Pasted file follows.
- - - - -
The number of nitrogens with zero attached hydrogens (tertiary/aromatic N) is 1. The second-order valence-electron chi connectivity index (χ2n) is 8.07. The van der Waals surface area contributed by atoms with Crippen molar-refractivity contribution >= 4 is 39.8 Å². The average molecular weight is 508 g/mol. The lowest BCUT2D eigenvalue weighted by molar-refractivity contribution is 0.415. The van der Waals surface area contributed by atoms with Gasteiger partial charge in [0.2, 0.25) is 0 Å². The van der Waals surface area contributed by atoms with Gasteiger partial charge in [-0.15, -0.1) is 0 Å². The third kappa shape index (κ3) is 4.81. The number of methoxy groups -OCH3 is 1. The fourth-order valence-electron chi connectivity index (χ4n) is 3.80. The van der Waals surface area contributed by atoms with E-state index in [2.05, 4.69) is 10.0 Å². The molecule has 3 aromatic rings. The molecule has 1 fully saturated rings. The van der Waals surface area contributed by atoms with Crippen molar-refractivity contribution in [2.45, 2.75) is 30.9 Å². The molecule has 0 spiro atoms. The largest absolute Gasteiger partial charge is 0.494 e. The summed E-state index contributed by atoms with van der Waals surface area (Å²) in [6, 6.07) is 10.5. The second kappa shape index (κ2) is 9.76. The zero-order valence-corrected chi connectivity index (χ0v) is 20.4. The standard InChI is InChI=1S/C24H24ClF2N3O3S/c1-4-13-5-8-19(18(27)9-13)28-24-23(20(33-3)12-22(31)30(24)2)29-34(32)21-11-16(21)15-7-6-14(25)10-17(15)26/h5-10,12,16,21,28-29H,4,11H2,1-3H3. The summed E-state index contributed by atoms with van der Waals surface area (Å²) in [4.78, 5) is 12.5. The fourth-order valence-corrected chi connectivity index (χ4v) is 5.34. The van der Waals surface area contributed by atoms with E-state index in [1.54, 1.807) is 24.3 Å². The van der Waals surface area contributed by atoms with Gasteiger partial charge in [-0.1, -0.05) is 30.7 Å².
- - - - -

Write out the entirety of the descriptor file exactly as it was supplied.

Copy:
The number of nitrogens with zero attached hydrogens (tertiary/aromatic N) is 1. The second-order valence-electron chi connectivity index (χ2n) is 8.07. The van der Waals surface area contributed by atoms with Crippen molar-refractivity contribution >= 4 is 39.8 Å². The average molecular weight is 508 g/mol. The lowest BCUT2D eigenvalue weighted by molar-refractivity contribution is 0.415. The van der Waals surface area contributed by atoms with Gasteiger partial charge in [0.2, 0.25) is 0 Å². The van der Waals surface area contributed by atoms with Gasteiger partial charge in [-0.15, -0.1) is 0 Å². The third kappa shape index (κ3) is 4.81. The number of methoxy groups -OCH3 is 1. The fourth-order valence-electron chi connectivity index (χ4n) is 3.80. The van der Waals surface area contributed by atoms with E-state index in [2.05, 4.69) is 10.0 Å². The molecule has 3 aromatic rings. The molecule has 1 fully saturated rings. The van der Waals surface area contributed by atoms with Crippen molar-refractivity contribution in [2.45, 2.75) is 30.9 Å². The molecule has 0 spiro atoms. The largest absolute Gasteiger partial charge is 0.494 e. The summed E-state index contributed by atoms with van der Waals surface area (Å²) in [6, 6.07) is 10.5. The second kappa shape index (κ2) is 9.76. The zero-order valence-corrected chi connectivity index (χ0v) is 20.4. The standard InChI is InChI=1S/C24H24ClF2N3O3S/c1-4-13-5-8-19(18(27)9-13)28-24-23(20(33-3)12-22(31)30(24)2)29-34(32)21-11-16(21)15-7-6-14(25)10-17(15)26/h5-10,12,16,21,28-29H,4,11H2,1-3H3. The summed E-state index contributed by atoms with van der Waals surface area (Å²) in [4.78, 5) is 12.5. The fourth-order valence-corrected chi connectivity index (χ4v) is 5.34. The van der Waals surface area contributed by atoms with E-state index in [1.54, 1.807) is 24.3 Å². The van der Waals surface area contributed by atoms with Gasteiger partial charge in [-0.1, -0.05) is 30.7 Å².